AA: Like Her Indian Mother, a drama of uneasy relationships in a family with a white father and an Indian mother ("finding Indian life unbearable"). Father asks daughter to return to the mother's wigwam anyway to prevent hostilities. It's no use. Maude is tied on the stake, and there is a battle between the Indians and the cavalry. "Maude renounces her tribe". The performances are restrained. The narration is fluid and succinct. The visual quality is often good, but in the finale there is footage missing.

THE VANISHING RACE (The Vanishing Tribe) (American Film Manufacturing Company – US 1912) D: Allan Dwan; SC: ?; C: ?; 35 mm, 895 ft, 13' (18 fps); titles: ENG; print source: BFI National Archive, London.

Charlie Keil (GCM catalog and website): "The Vanishing Race is also known as The Vanishing Tribe. If the latter title more accurately communicates the film’s narrative situation, the bleaker intimations of the release title lend it added resonance. While the story focuses on a small tribe of four Indians, the death of two of the four stands as a commentary on the fate of Native Americans more generally. The somber mood of the film and the restrictedness of its spatial schema reinforce the fatalistic perspective foretold by the title."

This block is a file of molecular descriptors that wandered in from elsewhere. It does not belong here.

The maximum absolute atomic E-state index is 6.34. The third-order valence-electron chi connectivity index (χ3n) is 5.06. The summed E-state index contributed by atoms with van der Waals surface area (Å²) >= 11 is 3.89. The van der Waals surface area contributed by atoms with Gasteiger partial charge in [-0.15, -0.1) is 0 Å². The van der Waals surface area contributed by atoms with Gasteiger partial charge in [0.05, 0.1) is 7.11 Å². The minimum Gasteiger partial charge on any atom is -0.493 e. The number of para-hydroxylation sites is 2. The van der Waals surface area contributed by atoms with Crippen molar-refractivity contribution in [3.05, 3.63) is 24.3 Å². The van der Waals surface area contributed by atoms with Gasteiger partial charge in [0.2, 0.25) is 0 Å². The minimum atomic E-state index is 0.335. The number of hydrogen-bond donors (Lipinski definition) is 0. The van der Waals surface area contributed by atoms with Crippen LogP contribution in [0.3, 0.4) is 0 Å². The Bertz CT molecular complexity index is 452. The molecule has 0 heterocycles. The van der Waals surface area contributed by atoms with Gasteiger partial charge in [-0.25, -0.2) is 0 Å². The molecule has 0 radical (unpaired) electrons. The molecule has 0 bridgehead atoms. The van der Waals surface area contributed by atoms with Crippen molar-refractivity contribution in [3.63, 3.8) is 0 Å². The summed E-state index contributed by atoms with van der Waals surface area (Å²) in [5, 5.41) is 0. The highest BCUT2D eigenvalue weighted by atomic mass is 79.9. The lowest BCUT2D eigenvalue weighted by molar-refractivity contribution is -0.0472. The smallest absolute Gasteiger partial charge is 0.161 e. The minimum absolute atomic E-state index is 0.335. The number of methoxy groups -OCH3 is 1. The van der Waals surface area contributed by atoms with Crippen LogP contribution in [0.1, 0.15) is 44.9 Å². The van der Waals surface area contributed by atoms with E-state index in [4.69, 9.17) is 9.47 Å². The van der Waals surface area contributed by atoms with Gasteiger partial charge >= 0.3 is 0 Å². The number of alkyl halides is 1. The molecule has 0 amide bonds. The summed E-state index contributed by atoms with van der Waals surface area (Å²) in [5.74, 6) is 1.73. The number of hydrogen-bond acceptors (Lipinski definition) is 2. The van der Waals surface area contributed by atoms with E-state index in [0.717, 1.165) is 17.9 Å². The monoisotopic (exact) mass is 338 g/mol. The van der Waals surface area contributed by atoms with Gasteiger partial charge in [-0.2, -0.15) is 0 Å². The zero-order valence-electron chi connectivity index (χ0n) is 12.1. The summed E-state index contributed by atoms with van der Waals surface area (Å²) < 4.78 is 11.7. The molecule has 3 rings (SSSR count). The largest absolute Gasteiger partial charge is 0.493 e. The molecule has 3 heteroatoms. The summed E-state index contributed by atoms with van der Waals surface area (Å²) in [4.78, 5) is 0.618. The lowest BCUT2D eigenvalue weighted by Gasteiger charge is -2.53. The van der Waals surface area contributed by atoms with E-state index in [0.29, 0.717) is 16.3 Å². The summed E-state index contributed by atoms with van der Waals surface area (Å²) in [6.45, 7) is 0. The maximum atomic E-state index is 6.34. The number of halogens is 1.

"The Vanishing Race puts forward a tacit argument for keeping the races separate, in part to protect Indians from the pernicious influence of white society’s impulses. The white settler entices the Hopi daughter, only to abandon her later, incurring the wrath of her brother. (Interestingly, it is the act of abandonment that seems to incite the brother to revenge, not the initial act of seduction.) What follows, with the inevitability of tragedy, is a series of deaths: the settler is killed by the brother, who dies soon thereafter; the siblings’ father goes to investigate, which leads to a struggle resulting in his death. By the film’s end, only the two native women remain, symbolizing the end of the tribe, because, as an ad for the film made clear, “the line of the Hopi warriors [has been ended] forevermore.” Exterior shots of the tribe, first moving into the area and then moving out, bracket the film: the differences between the opening and concluding shots measure the devastation the tribe has suffered and point to the prognostication of the title."

"In his invaluable book The Invention of the Western Film, Scott Simmon has chronicled how the Indian picture experienced waning popularity with the advent of the feature, showing signs of decline as early as 1913. In such a context, The Vanishing Race can be read retrospectively as an epitaph for a brief moment in the western’s history when the Native American occupied the role of protagonist. At the very least, The Vanishing Race provides the Indian film with a dignified send-off to “the land where the White Spoiler does not go.”" – Charlie Keil